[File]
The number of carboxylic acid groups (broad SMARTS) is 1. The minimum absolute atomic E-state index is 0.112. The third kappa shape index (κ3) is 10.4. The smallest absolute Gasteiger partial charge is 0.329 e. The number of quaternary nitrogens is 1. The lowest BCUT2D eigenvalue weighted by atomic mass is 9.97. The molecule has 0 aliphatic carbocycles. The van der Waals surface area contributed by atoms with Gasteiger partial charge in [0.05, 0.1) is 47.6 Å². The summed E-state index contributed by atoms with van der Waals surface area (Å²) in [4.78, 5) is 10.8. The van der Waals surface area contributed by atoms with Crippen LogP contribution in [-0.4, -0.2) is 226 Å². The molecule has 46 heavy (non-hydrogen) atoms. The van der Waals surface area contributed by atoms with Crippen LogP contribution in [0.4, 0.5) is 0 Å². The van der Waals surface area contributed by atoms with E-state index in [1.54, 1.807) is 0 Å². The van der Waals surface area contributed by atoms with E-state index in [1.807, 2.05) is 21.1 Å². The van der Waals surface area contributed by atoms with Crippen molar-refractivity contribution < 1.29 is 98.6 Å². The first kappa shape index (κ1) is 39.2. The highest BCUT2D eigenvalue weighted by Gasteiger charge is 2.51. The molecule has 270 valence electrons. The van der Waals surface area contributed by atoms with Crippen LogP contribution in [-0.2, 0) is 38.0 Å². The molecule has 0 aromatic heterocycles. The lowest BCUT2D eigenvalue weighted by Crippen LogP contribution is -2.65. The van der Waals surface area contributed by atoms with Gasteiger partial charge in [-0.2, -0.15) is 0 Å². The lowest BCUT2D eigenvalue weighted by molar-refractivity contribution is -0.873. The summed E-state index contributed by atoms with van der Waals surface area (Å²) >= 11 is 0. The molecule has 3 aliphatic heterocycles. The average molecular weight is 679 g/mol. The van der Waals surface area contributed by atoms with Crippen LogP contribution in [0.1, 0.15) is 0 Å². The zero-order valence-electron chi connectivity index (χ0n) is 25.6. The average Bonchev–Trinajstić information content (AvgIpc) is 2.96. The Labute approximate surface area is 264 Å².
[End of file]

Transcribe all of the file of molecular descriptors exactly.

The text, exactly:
The number of carboxylic acid groups (broad SMARTS) is 1. The minimum absolute atomic E-state index is 0.112. The third kappa shape index (κ3) is 10.4. The smallest absolute Gasteiger partial charge is 0.329 e. The number of quaternary nitrogens is 1. The lowest BCUT2D eigenvalue weighted by atomic mass is 9.97. The molecule has 0 aliphatic carbocycles. The van der Waals surface area contributed by atoms with Gasteiger partial charge in [0.05, 0.1) is 47.6 Å². The summed E-state index contributed by atoms with van der Waals surface area (Å²) in [4.78, 5) is 10.8. The van der Waals surface area contributed by atoms with Crippen LogP contribution in [-0.4, -0.2) is 226 Å². The molecule has 46 heavy (non-hydrogen) atoms. The van der Waals surface area contributed by atoms with Crippen LogP contribution in [0.4, 0.5) is 0 Å². The van der Waals surface area contributed by atoms with E-state index in [1.54, 1.807) is 0 Å². The van der Waals surface area contributed by atoms with E-state index in [1.807, 2.05) is 21.1 Å². The van der Waals surface area contributed by atoms with Crippen molar-refractivity contribution < 1.29 is 98.6 Å². The first kappa shape index (κ1) is 39.2. The highest BCUT2D eigenvalue weighted by Gasteiger charge is 2.51. The molecule has 270 valence electrons. The van der Waals surface area contributed by atoms with Crippen LogP contribution in [-0.2, 0) is 38.0 Å². The molecule has 0 aromatic heterocycles. The lowest BCUT2D eigenvalue weighted by Crippen LogP contribution is -2.65. The van der Waals surface area contributed by atoms with Gasteiger partial charge in [-0.2, -0.15) is 0 Å². The lowest BCUT2D eigenvalue weighted by molar-refractivity contribution is -0.873. The summed E-state index contributed by atoms with van der Waals surface area (Å²) >= 11 is 0. The molecule has 3 aliphatic heterocycles. The average molecular weight is 679 g/mol. The van der Waals surface area contributed by atoms with Crippen LogP contribution in [0.1, 0.15) is 0 Å². The zero-order valence-electron chi connectivity index (χ0n) is 25.6. The average Bonchev–Trinajstić information content (AvgIpc) is 2.96. The Labute approximate surface area is 264 Å².